Solar Powered Homes

Art Deco

Well-Known Member
Region
USA
City
Selinsgrove Pennsylvania
So here we talk about power for the rest of your time when you aren't on your ebike or even on the grid .
18 panels.jpg
Solar panels, charging and discharging batteries, inveters and chargers, running large loads during peak sun hours. Etc. etc.
@Solarcabin? @Browneye?
 

Art Deco

Well-Known Member
Region
USA
City
Selinsgrove Pennsylvania
batteries are expensive. You can get others, but warranty might not apply unless you use approved batteries. But 100AH is gone in no time.

Keep the fridge doors closed the water pump off and hope they might last through the night The secure power supply is nice that way - no batteries needed.

Not easy to decide what to to. At some point you realize that being your own power company is not so easy.
1 SI for 120v = $3,000
2 SI for 240V = $6,000 +/-
Battery =min $1500, sky is the limit
Battery for over night power for a few days, probably 15-20kwh min = 4 server batteries = $6,000 SB can run stuff during the day so you only need the batteries for night time use. If you are super careful and only power fridge and a few lights at night, 5kwh might do it. Still, that is probably $10,000 right there.

Last edited: Today at 12:17 PM
 

Art Deco

Well-Known Member
Region
USA
City
Selinsgrove Pennsylvania
OTOH, I could just use the 110v 2kw secure power outlet on a sunny boy a generator and a battery charger to charge a pair of deep cycle batteries (24v 200 ah total, 100 ah usable ) during our 3 or 4 hours of peak sun, and yet another inverter to run the critical loads panel from the batteries. Around and around I go, losing power with each step...
 

Art Deco

Well-Known Member
Region
USA
City
Selinsgrove Pennsylvania
ability to output high voltage stuff (210 .like the well pump, water heater, induction cooktop, even a clothes dryer on the critical needs box.
If I don't try to run them at the same time, but they can be wired correctly to a High Voltage Critical Loads Box. CN box goe on the west side of house with the arrays inverters batteries, etc.
This is all beginning to make some sense.
I intend to run 110v and lower for lights, modems, USB devices, etc throughout the house. (Must rewire the whole house anyway.,this is background.)
The only high voltage (220 ) needed ever on the east side are luxury circuits for us like the HVAC and a hot tub , clothes washer and dryer ,and all run directly from the main box.
 

Art Deco

Well-Known Member
Region
USA
City
Selinsgrove Pennsylvania
We will be discussing my system and my power company rates and my climate as well. You are welcome as well and I hope an EE will join in. That's often the case on EBR...
 

AHicks

Well-Known Member
Region
USA
City
Snow Bird - Summer S.E. Michigan, Winter Gulf Coast North Central Fl.
2 issues. First, you lay out the money to install a solar system. Everything done, you're a little poorer, but you're off grid. Mission accomplished, YAY! My first issue - for how long? Have you looked into the life expectancy of these components?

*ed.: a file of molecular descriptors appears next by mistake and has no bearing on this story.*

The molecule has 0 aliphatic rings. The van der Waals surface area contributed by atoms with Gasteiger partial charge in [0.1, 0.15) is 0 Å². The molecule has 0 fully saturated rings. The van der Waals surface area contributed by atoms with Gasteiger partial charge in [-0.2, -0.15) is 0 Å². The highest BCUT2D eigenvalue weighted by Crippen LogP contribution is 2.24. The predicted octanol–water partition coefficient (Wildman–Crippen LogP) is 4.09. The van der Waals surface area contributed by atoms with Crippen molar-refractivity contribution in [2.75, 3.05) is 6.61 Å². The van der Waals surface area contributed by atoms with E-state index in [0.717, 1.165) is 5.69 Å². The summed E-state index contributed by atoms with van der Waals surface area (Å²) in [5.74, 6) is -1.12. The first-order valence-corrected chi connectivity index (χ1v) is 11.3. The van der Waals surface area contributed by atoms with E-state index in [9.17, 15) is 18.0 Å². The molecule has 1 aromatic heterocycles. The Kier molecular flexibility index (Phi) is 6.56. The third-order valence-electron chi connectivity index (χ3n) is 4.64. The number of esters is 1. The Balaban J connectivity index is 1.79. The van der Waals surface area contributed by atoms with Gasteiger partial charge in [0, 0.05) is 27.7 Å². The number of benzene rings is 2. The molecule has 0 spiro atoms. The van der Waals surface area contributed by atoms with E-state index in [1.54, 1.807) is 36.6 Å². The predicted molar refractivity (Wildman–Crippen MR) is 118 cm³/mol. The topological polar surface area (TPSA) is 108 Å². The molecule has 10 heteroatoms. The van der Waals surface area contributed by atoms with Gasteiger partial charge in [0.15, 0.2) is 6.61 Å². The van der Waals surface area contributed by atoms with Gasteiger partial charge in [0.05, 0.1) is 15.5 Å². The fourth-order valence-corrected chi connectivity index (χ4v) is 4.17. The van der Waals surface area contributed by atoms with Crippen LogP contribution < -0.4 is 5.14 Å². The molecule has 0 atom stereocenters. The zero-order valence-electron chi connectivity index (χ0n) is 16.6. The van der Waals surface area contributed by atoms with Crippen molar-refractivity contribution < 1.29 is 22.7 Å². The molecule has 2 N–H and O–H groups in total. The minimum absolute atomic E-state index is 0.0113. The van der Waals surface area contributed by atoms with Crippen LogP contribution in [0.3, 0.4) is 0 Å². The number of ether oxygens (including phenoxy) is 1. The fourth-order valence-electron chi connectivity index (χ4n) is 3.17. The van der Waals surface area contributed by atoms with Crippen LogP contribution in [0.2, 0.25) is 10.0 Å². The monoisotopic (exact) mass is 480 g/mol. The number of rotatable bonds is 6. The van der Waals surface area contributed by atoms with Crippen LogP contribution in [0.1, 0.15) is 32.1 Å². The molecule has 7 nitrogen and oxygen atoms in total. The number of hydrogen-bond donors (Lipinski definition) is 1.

2nd issue. The environmental piece. Have you looked into what is involved in the manf. of these components? From obtaining the raw materials to producing the finished product? YUK! Now you've built it and have it in service, and times up. It quits and needs to be replaced. Not only must you repeat the above processes, you need to dispose of the timed out equipment - more YUK!
 

ChezCheese:)

Well-Known Member
Region
USA
City
Kitsap Co, WA
You're right. So what shall we do, live in the dark? Use a hamster wheel to power our phones and PCs so we can still argue fruitlessly online about how we shouldn't do anything but continue to crap on the earth in the same ways we always have?

Best we can do is save forests and plant trees to leave a better world for the two-headed frogs the human race leaves behind.
 

Art Deco

Well-Known Member
Region
USA
City
Selinsgrove Pennsylvania
2 issues. First, you lay out the money to install a solar system. Everything done, you're a little poorer, but you're off grid. Mission accomplished, YAY! My first issue - for how long? Have you looked into the life expectancy of these components?

2nd issue. The environmental piece. Have you looked into what is involved in the manf. of these components? From obtaining the raw materials to producing the finished product? YUK! Now you've built it and have it in service, and times up. It quits and needs to be replaced. Not only must you repeat the above processes, you need to dispose of the timed out equipment - more YUK!
Quite correct..I believe the environment damage is quickly worsening and the electric power socked away in panels and batteries is only financially possible while panels and batteries are made by near slave labor with coal powered electricity in foreign countries. It's become a global market built on abuse.

This is my system designed to soften the descent of both my health and public utilities. And the odds favor the components outlasting both my life and the local power company grid.
 

Art Deco